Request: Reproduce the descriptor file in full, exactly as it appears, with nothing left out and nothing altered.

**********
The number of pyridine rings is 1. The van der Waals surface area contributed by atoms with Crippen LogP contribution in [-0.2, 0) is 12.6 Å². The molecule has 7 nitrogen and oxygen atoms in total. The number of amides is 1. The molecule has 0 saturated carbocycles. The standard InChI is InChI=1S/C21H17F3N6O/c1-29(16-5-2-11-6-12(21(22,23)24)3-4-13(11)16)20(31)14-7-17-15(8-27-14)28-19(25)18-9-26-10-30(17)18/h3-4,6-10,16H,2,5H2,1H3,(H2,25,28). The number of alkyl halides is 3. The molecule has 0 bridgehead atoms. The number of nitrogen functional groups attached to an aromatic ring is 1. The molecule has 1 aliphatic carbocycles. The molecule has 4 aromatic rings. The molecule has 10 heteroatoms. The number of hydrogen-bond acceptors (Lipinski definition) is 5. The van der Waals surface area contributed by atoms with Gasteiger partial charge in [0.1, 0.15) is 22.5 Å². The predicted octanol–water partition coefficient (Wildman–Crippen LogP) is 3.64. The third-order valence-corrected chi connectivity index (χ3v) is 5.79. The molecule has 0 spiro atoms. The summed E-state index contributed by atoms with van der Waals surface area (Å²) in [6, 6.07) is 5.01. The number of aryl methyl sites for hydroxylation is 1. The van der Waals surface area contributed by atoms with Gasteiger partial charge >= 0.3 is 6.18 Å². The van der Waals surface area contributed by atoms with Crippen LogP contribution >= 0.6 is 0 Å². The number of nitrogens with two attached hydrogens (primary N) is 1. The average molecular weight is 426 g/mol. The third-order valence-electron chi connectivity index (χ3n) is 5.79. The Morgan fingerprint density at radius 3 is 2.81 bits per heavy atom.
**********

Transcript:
The number of pyridine rings is 1. The van der Waals surface area contributed by atoms with Crippen LogP contribution in [-0.2, 0) is 12.6 Å². The molecule has 7 nitrogen and oxygen atoms in total. The number of amides is 1. The molecule has 0 saturated carbocycles. The standard InChI is InChI=1S/C21H17F3N6O/c1-29(16-5-2-11-6-12(21(22,23)24)3-4-13(11)16)20(31)14-7-17-15(8-27-14)28-19(25)18-9-26-10-30(17)18/h3-4,6-10,16H,2,5H2,1H3,(H2,25,28). The number of alkyl halides is 3. The molecule has 0 bridgehead atoms. The number of nitrogen functional groups attached to an aromatic ring is 1. The molecule has 1 aliphatic carbocycles. The molecule has 4 aromatic rings. The molecule has 10 heteroatoms. The number of hydrogen-bond acceptors (Lipinski definition) is 5. The van der Waals surface area contributed by atoms with Gasteiger partial charge in [0.1, 0.15) is 22.5 Å². The predicted octanol–water partition coefficient (Wildman–Crippen LogP) is 3.64. The third-order valence-corrected chi connectivity index (χ3v) is 5.79. The molecule has 0 spiro atoms. The summed E-state index contributed by atoms with van der Waals surface area (Å²) in [6, 6.07) is 5.01. The number of aryl methyl sites for hydroxylation is 1. The van der Waals surface area contributed by atoms with Gasteiger partial charge >= 0.3 is 6.18 Å². The van der Waals surface area contributed by atoms with Crippen LogP contribution >= 0.6 is 0 Å². The number of nitrogens with two attached hydrogens (primary N) is 1. The average molecular weight is 426 g/mol. The third-order valence-electron chi connectivity index (χ3n) is 5.79. The Morgan fingerprint density at radius 3 is 2.81 bits per heavy atom.